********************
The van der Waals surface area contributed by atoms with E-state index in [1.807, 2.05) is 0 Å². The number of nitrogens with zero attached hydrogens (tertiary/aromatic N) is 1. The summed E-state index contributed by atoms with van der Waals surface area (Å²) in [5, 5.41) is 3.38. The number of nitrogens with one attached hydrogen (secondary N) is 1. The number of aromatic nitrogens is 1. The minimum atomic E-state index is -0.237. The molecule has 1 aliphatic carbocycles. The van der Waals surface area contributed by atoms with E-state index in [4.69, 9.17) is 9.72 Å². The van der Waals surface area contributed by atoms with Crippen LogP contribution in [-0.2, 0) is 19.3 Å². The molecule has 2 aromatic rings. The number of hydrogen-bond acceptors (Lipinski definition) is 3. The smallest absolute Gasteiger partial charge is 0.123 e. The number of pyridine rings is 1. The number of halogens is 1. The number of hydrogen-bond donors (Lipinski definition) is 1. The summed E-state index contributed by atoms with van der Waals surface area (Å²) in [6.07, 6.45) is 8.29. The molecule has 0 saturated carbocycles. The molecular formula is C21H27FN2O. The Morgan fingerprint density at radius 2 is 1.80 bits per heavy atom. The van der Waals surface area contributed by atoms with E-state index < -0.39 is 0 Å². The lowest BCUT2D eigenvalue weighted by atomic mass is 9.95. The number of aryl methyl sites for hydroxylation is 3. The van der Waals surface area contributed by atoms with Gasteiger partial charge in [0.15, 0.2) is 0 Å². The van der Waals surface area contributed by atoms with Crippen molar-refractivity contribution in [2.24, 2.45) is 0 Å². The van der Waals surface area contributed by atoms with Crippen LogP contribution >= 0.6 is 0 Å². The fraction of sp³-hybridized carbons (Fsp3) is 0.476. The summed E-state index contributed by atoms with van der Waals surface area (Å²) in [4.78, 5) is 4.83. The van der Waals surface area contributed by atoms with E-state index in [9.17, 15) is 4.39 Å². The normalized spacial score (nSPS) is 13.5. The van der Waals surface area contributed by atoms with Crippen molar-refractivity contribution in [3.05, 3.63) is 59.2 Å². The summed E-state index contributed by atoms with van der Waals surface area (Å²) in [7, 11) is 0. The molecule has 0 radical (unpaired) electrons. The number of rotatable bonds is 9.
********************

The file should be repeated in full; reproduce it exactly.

The van der Waals surface area contributed by atoms with E-state index in [1.807, 2.05) is 0 Å². The number of nitrogens with zero attached hydrogens (tertiary/aromatic N) is 1. The summed E-state index contributed by atoms with van der Waals surface area (Å²) in [5, 5.41) is 3.38. The number of nitrogens with one attached hydrogen (secondary N) is 1. The number of aromatic nitrogens is 1. The minimum atomic E-state index is -0.237. The molecule has 1 aliphatic carbocycles. The van der Waals surface area contributed by atoms with E-state index in [4.69, 9.17) is 9.72 Å². The van der Waals surface area contributed by atoms with Crippen LogP contribution in [-0.2, 0) is 19.3 Å². The molecule has 2 aromatic rings. The number of hydrogen-bond acceptors (Lipinski definition) is 3. The smallest absolute Gasteiger partial charge is 0.123 e. The number of pyridine rings is 1. The number of halogens is 1. The number of hydrogen-bond donors (Lipinski definition) is 1. The summed E-state index contributed by atoms with van der Waals surface area (Å²) in [6.07, 6.45) is 8.29. The molecule has 0 saturated carbocycles. The molecular formula is C21H27FN2O. The Morgan fingerprint density at radius 2 is 1.80 bits per heavy atom. The van der Waals surface area contributed by atoms with E-state index < -0.39 is 0 Å². The lowest BCUT2D eigenvalue weighted by atomic mass is 9.95. The number of aryl methyl sites for hydroxylation is 3. The van der Waals surface area contributed by atoms with Gasteiger partial charge in [0.15, 0.2) is 0 Å². The van der Waals surface area contributed by atoms with Crippen molar-refractivity contribution in [2.24, 2.45) is 0 Å². The van der Waals surface area contributed by atoms with Crippen LogP contribution >= 0.6 is 0 Å². The fraction of sp³-hybridized carbons (Fsp3) is 0.476. The summed E-state index contributed by atoms with van der Waals surface area (Å²) in [4.78, 5) is 4.83. The van der Waals surface area contributed by atoms with E-state index in [9.17, 15) is 4.39 Å². The normalized spacial score (nSPS) is 13.5. The van der Waals surface area contributed by atoms with Crippen molar-refractivity contribution in [3.05, 3.63) is 59.2 Å². The summed E-state index contributed by atoms with van der Waals surface area (Å²) in [7, 11) is 0. The molecule has 0 radical (unpaired) electrons. The number of rotatable bonds is 9.